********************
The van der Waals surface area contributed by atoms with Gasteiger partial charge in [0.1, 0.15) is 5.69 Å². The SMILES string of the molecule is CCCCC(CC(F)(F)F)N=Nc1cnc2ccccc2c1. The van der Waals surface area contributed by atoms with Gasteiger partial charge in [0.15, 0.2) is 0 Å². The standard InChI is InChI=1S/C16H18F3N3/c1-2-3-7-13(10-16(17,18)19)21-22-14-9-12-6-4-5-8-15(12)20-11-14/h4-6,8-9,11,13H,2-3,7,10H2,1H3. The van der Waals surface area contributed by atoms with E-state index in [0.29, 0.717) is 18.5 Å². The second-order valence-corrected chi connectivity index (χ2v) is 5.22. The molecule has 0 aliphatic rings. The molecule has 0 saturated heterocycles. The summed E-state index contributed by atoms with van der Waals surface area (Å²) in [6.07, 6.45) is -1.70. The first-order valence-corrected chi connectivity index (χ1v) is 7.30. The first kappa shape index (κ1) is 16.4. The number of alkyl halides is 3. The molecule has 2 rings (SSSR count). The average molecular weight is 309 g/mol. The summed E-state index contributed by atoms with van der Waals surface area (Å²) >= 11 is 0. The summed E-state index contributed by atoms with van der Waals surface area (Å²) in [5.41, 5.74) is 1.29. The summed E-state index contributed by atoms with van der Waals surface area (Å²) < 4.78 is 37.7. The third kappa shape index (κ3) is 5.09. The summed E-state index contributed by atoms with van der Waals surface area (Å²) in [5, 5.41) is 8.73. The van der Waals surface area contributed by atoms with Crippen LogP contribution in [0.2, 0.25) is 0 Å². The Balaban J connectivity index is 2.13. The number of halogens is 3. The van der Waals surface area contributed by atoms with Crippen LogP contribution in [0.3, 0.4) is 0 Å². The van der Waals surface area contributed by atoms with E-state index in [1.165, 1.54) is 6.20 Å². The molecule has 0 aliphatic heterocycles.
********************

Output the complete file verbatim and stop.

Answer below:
The van der Waals surface area contributed by atoms with Gasteiger partial charge in [0.1, 0.15) is 5.69 Å². The SMILES string of the molecule is CCCCC(CC(F)(F)F)N=Nc1cnc2ccccc2c1. The van der Waals surface area contributed by atoms with Gasteiger partial charge in [0.15, 0.2) is 0 Å². The standard InChI is InChI=1S/C16H18F3N3/c1-2-3-7-13(10-16(17,18)19)21-22-14-9-12-6-4-5-8-15(12)20-11-14/h4-6,8-9,11,13H,2-3,7,10H2,1H3. The van der Waals surface area contributed by atoms with E-state index in [0.29, 0.717) is 18.5 Å². The second-order valence-corrected chi connectivity index (χ2v) is 5.22. The molecule has 0 aliphatic rings. The molecule has 0 saturated heterocycles. The summed E-state index contributed by atoms with van der Waals surface area (Å²) in [6.07, 6.45) is -1.70. The first-order valence-corrected chi connectivity index (χ1v) is 7.30. The first kappa shape index (κ1) is 16.4. The number of alkyl halides is 3. The molecule has 2 rings (SSSR count). The average molecular weight is 309 g/mol. The summed E-state index contributed by atoms with van der Waals surface area (Å²) >= 11 is 0. The summed E-state index contributed by atoms with van der Waals surface area (Å²) in [5.41, 5.74) is 1.29. The summed E-state index contributed by atoms with van der Waals surface area (Å²) < 4.78 is 37.7. The third kappa shape index (κ3) is 5.09. The summed E-state index contributed by atoms with van der Waals surface area (Å²) in [5, 5.41) is 8.73. The van der Waals surface area contributed by atoms with Crippen LogP contribution in [0.2, 0.25) is 0 Å². The Balaban J connectivity index is 2.13. The number of halogens is 3. The van der Waals surface area contributed by atoms with Crippen LogP contribution in [0.3, 0.4) is 0 Å². The van der Waals surface area contributed by atoms with E-state index in [1.165, 1.54) is 6.20 Å². The molecule has 0 aliphatic heterocycles.